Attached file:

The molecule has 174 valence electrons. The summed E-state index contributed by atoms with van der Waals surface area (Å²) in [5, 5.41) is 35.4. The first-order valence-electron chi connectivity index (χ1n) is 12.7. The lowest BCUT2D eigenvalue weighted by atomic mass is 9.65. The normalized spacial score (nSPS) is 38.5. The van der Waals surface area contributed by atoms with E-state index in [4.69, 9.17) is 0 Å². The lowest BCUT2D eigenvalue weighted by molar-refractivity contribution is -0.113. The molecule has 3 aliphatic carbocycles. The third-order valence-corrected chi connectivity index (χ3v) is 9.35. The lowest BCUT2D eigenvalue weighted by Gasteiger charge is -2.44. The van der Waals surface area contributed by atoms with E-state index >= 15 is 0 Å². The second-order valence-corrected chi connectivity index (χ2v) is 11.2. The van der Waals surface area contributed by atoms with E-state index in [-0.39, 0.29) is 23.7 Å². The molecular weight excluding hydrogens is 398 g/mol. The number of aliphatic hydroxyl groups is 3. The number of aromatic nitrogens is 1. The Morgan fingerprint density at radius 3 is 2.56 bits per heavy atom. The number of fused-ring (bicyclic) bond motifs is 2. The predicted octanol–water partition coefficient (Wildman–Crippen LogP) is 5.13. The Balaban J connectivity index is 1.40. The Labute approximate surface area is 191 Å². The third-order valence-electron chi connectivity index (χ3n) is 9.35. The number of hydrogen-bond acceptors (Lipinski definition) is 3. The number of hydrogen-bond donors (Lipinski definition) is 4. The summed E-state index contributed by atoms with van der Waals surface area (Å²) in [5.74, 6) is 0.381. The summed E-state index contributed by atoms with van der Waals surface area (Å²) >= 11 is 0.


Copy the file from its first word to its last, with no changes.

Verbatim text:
The molecule has 174 valence electrons. The summed E-state index contributed by atoms with van der Waals surface area (Å²) in [5, 5.41) is 35.4. The first-order valence-electron chi connectivity index (χ1n) is 12.7. The lowest BCUT2D eigenvalue weighted by atomic mass is 9.65. The normalized spacial score (nSPS) is 38.5. The van der Waals surface area contributed by atoms with E-state index in [4.69, 9.17) is 0 Å². The lowest BCUT2D eigenvalue weighted by molar-refractivity contribution is -0.113. The molecule has 3 aliphatic carbocycles. The third-order valence-corrected chi connectivity index (χ3v) is 9.35. The lowest BCUT2D eigenvalue weighted by Gasteiger charge is -2.44. The van der Waals surface area contributed by atoms with E-state index >= 15 is 0 Å². The second-order valence-corrected chi connectivity index (χ2v) is 11.2. The van der Waals surface area contributed by atoms with E-state index in [-0.39, 0.29) is 23.7 Å². The molecular weight excluding hydrogens is 398 g/mol. The number of aliphatic hydroxyl groups is 3. The number of aromatic nitrogens is 1. The Morgan fingerprint density at radius 3 is 2.56 bits per heavy atom. The number of fused-ring (bicyclic) bond motifs is 2. The predicted octanol–water partition coefficient (Wildman–Crippen LogP) is 5.13. The Balaban J connectivity index is 1.40. The Labute approximate surface area is 191 Å². The third-order valence-electron chi connectivity index (χ3n) is 9.35. The number of hydrogen-bond acceptors (Lipinski definition) is 3. The number of hydrogen-bond donors (Lipinski definition) is 4. The summed E-state index contributed by atoms with van der Waals surface area (Å²) in [5.74, 6) is 0.381. The summed E-state index contributed by atoms with van der Waals surface area (Å²) >= 11 is 0.